Thursday, September 04, 2014

The Father of Medicine and Two-Faced People?

The judge and the lawyers who were my bosses at various times during my career in the legal field were all good spellers. I can't say the same for most of my bosses in the corporate world. The latter group relied on me to correct their errors and make their written correspondence look better, and I learned from them that the ability--or inability--to spell may not always correlate with the level of one's intelligence.

While I'm still troubled by spelling errors I see in books (that's what editors are for), my work experience has made me more tolerant of misspellings in casual correspondence--Facebook messages, for instance. If some folks seem to have been writing hurriedly and just giving a word or two their best shot, what does it really matter as long as they get their points across?

Spellcheck is helpful for some people, I suppose, but its effectiveness is only as reliable as the ability of a self-aware non-speller to choose the correct word from a list of options. I saw a perfect example of a wrong choice the other day and have been chuckling about it ever since:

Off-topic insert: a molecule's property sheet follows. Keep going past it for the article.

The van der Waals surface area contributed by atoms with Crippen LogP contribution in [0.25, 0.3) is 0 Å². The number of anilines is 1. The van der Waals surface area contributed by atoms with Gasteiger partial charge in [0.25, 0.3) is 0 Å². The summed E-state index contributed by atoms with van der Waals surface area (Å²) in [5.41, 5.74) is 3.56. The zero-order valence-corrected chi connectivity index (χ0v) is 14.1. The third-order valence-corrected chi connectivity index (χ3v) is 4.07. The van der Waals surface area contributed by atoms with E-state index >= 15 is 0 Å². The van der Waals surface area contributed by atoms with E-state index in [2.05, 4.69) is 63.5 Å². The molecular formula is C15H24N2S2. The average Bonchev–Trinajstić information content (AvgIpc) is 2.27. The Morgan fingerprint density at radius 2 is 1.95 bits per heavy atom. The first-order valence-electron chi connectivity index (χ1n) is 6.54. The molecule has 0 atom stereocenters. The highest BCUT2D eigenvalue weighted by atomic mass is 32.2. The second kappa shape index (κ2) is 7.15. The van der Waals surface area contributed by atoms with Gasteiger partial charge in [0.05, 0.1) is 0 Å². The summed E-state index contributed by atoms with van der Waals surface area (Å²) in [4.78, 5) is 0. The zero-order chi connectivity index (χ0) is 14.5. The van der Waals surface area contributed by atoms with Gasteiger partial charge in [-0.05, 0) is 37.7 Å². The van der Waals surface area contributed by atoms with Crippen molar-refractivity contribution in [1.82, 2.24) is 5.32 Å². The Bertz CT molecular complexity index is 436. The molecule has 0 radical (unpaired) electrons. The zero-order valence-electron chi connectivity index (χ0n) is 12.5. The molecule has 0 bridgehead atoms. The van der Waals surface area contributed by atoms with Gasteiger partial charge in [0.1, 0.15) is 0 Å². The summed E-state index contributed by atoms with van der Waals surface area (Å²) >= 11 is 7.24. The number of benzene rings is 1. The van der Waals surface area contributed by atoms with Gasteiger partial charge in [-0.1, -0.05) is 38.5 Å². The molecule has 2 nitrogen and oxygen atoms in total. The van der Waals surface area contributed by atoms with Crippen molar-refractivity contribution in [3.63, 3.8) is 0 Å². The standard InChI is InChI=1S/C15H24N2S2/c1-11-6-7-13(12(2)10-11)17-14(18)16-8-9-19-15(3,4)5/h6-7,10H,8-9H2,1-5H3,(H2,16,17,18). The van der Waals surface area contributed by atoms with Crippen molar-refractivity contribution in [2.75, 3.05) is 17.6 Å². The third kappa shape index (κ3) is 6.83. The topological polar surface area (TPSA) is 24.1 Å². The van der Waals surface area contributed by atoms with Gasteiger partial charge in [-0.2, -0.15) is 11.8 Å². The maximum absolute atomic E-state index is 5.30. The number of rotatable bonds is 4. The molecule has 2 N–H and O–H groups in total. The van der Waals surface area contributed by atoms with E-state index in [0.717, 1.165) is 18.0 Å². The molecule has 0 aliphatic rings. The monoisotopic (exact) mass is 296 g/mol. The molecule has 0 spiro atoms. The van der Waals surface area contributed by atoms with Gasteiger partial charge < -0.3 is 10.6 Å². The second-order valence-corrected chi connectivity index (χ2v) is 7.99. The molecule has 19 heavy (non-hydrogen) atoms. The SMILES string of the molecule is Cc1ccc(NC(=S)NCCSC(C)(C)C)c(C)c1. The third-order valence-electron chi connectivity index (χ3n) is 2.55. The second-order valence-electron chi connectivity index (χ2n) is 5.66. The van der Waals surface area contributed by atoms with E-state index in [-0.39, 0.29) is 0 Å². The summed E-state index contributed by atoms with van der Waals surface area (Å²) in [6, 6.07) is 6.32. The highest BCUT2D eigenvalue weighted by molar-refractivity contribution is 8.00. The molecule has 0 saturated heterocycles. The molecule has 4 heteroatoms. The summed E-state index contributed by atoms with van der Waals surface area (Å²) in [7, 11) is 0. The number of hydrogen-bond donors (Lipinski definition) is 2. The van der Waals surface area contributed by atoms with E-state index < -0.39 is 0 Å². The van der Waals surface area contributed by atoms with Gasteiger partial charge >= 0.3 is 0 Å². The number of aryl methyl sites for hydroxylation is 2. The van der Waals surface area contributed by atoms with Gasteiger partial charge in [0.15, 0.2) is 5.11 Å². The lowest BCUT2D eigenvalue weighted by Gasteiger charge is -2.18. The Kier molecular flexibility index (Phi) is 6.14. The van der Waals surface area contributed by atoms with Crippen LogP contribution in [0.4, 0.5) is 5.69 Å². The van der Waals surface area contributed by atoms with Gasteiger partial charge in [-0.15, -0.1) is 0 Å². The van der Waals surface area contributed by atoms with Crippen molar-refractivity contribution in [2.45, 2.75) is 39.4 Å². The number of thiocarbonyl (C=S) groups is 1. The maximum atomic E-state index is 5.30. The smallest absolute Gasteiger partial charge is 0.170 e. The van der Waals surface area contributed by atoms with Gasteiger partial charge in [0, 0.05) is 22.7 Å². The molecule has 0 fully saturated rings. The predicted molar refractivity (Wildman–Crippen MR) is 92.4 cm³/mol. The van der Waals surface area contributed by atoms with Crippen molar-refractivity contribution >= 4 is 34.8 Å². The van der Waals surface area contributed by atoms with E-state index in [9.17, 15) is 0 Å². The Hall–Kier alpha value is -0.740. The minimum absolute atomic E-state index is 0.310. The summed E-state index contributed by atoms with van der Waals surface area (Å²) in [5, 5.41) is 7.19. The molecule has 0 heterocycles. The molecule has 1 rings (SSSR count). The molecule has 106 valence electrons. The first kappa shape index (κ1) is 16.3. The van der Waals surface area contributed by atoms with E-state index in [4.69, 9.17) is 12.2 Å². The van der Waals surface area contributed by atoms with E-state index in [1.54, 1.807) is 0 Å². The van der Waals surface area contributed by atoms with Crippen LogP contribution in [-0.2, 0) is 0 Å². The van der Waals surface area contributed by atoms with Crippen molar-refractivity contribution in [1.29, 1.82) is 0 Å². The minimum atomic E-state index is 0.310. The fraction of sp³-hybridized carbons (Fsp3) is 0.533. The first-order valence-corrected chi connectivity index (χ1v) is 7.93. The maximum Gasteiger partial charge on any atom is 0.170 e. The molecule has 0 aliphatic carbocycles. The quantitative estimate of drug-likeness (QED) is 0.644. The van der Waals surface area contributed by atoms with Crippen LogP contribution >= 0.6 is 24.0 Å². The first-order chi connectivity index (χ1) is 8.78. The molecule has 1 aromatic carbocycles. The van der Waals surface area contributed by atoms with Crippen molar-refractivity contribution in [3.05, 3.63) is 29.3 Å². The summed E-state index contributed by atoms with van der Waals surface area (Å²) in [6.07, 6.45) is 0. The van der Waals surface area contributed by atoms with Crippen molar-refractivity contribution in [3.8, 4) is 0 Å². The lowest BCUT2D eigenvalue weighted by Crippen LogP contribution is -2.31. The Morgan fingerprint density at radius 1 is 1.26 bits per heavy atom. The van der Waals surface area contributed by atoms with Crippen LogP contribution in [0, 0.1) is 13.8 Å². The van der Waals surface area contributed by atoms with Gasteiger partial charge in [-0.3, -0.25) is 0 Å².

A member of an online forum for a reality TV show posted a complaint about the hypocritical response of some viewers to an incident that had occurred on the previous night's show. She wrote (paraphrasing here): "I don't think they'd be so quick to judge if these were their own family members. Hippocrates!!!"

I cannot wait for the next friendly debate with friends or family. As sure as I'm sitting here, I will call some of them Hippocrates, and I'll do it in an exasperated tone that implies at least three exclamation points.

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